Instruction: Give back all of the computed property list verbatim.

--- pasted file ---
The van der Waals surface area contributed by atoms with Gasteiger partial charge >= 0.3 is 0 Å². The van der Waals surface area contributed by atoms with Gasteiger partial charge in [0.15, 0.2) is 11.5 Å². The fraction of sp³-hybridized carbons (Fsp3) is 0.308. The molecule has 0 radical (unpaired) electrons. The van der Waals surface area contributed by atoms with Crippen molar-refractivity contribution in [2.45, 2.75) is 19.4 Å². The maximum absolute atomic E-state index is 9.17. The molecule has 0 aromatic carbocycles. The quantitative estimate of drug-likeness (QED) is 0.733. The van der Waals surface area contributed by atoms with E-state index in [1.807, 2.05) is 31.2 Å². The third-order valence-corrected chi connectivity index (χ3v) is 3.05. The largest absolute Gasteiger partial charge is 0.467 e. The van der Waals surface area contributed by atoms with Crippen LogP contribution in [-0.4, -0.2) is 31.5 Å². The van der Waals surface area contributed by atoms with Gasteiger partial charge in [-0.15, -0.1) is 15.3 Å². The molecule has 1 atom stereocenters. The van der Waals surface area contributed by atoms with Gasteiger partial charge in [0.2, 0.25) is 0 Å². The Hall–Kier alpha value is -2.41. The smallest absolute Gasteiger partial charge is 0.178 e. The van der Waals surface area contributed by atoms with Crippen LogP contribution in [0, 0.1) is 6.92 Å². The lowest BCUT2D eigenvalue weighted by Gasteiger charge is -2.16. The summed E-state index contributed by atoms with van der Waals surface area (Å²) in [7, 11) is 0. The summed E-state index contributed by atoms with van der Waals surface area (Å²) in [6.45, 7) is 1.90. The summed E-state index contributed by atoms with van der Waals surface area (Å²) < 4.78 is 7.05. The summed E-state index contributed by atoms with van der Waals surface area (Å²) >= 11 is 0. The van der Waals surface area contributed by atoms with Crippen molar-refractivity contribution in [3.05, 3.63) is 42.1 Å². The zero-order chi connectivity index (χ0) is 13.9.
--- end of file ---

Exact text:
The van der Waals surface area contributed by atoms with Gasteiger partial charge >= 0.3 is 0 Å². The van der Waals surface area contributed by atoms with Gasteiger partial charge in [0.15, 0.2) is 11.5 Å². The fraction of sp³-hybridized carbons (Fsp3) is 0.308. The molecule has 0 radical (unpaired) electrons. The van der Waals surface area contributed by atoms with Crippen molar-refractivity contribution in [2.45, 2.75) is 19.4 Å². The maximum absolute atomic E-state index is 9.17. The molecule has 0 aromatic carbocycles. The quantitative estimate of drug-likeness (QED) is 0.733. The van der Waals surface area contributed by atoms with E-state index in [1.807, 2.05) is 31.2 Å². The third-order valence-corrected chi connectivity index (χ3v) is 3.05. The largest absolute Gasteiger partial charge is 0.467 e. The van der Waals surface area contributed by atoms with Crippen LogP contribution in [-0.4, -0.2) is 31.5 Å². The van der Waals surface area contributed by atoms with Gasteiger partial charge in [-0.15, -0.1) is 15.3 Å². The molecule has 1 atom stereocenters. The van der Waals surface area contributed by atoms with Gasteiger partial charge in [0.2, 0.25) is 0 Å². The Hall–Kier alpha value is -2.41. The smallest absolute Gasteiger partial charge is 0.178 e. The van der Waals surface area contributed by atoms with Crippen LogP contribution in [0, 0.1) is 6.92 Å². The lowest BCUT2D eigenvalue weighted by Gasteiger charge is -2.16. The summed E-state index contributed by atoms with van der Waals surface area (Å²) in [7, 11) is 0. The summed E-state index contributed by atoms with van der Waals surface area (Å²) in [6.45, 7) is 1.90. The summed E-state index contributed by atoms with van der Waals surface area (Å²) < 4.78 is 7.05. The summed E-state index contributed by atoms with van der Waals surface area (Å²) >= 11 is 0. The van der Waals surface area contributed by atoms with Crippen molar-refractivity contribution in [3.05, 3.63) is 42.1 Å². The zero-order chi connectivity index (χ0) is 13.9.